5 Things I would want Bangor to have by 2020

1. Create a small venue for emerging musicians to perform

The Cross Insurance Center and Bangor’s Waterfront Concerts Series provide spaces for top artists to perform. What about encouraging the development of a space for emerging musicians from across the nation to perform? Other cities have small venues that create a personal, up-close atmosphere but with the same quality as a big venue.  Collaborations with Kahbang Festival, the University of Maine Student Entertainment, NESCom and local radio stations could help by finding up-and-coming artists that would draw the biggest and most successful crowds.

2. Create a walking and biking friendly city

Bangor’s roads are not the easiest and safest to commute on, by foot or by two wheels. By developing a more walkable and bikeable city, Bangor’s livability would improve greatly. By improving city streets, more citizens might consider using alternative modes of transportation and that would foster a greener and healthier city. Maine Dot, Bangor Parks and Recreation and local biking businesses and organizations could work together to lead an effort to improve street safety for better biking and walking opportunities.

3. Increasing bus service between Orono and Bangor

Bridging the gap between Orono and Bangor could help both towns boost their economies and provide a better sense of regional community. There is currently no seven day a week bus between Orono and Bangor. By having a bus system that effectively runs throughout the weekends can help boost the livelihood of the downtown Bangor area during evenings and weekends. The Bangor’s Bus Division, the University of Maine and surrounding communities could work together to find ways to increase service to serve citizens better.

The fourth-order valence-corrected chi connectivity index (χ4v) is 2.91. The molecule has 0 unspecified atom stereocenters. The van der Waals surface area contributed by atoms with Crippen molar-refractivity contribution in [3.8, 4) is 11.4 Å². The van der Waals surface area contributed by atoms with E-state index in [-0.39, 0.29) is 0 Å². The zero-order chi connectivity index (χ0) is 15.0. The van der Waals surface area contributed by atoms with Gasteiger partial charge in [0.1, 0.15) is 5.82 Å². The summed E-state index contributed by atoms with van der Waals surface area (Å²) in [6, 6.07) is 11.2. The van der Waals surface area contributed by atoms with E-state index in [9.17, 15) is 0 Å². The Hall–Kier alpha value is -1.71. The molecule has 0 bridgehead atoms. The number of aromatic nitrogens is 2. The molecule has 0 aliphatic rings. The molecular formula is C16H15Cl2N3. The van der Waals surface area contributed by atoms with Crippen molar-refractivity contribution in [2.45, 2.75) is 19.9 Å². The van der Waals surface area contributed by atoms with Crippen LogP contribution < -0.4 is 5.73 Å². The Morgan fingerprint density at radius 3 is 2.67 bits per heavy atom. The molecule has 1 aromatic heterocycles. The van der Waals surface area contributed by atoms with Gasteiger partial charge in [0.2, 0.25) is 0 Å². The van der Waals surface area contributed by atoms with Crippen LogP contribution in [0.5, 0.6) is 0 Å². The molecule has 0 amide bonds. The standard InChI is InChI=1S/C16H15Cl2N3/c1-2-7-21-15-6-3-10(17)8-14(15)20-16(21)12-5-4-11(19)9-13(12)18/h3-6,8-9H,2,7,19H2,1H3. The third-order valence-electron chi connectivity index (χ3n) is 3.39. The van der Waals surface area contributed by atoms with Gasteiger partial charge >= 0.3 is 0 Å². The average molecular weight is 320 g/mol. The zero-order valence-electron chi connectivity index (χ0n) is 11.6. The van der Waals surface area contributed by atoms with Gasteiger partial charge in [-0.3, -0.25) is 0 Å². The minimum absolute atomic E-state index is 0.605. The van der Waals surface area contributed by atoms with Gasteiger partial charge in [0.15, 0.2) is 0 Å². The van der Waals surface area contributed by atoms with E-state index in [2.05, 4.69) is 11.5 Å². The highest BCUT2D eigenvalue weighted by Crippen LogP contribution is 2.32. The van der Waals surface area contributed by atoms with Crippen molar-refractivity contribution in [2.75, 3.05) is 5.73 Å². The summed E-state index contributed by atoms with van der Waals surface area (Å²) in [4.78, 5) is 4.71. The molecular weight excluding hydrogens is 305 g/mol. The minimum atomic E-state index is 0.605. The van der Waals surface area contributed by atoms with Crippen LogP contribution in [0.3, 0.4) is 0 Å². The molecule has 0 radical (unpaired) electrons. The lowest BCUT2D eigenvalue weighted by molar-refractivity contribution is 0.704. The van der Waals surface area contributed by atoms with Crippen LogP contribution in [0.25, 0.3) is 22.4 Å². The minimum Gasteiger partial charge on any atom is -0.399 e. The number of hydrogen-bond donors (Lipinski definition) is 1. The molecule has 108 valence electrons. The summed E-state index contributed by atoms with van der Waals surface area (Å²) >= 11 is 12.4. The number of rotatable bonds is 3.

4. Create an App for the Bangor City Forest

The Bangor City Forest provides hundreds of acres, filled with trails for walkers, runners, mountain bikers and winter sports enthusiasts. The city could lead efforts to create a mobile App to help reduce confusion and make the trails accessible to more citizens. The city could look for external grant funding to build an App that could provide citizens with up-to-date information about trails in the City Forest.

5. Establish a city-wide composting system

What makes a livable city includes efforts to improve sustainability. Creating a city-wide composting system will help reduce the waste in Bangor and help save money. Through composting, organic waste could be returned to the city of Bangor for their parks and city-wide landscaping. Over time, savings would happen and reduce Bangor’s carbon footprint. The University of Maine Compost Center, local businesses and Bangor’s Public Works could work together to provide a system that will be most beneficial to the city.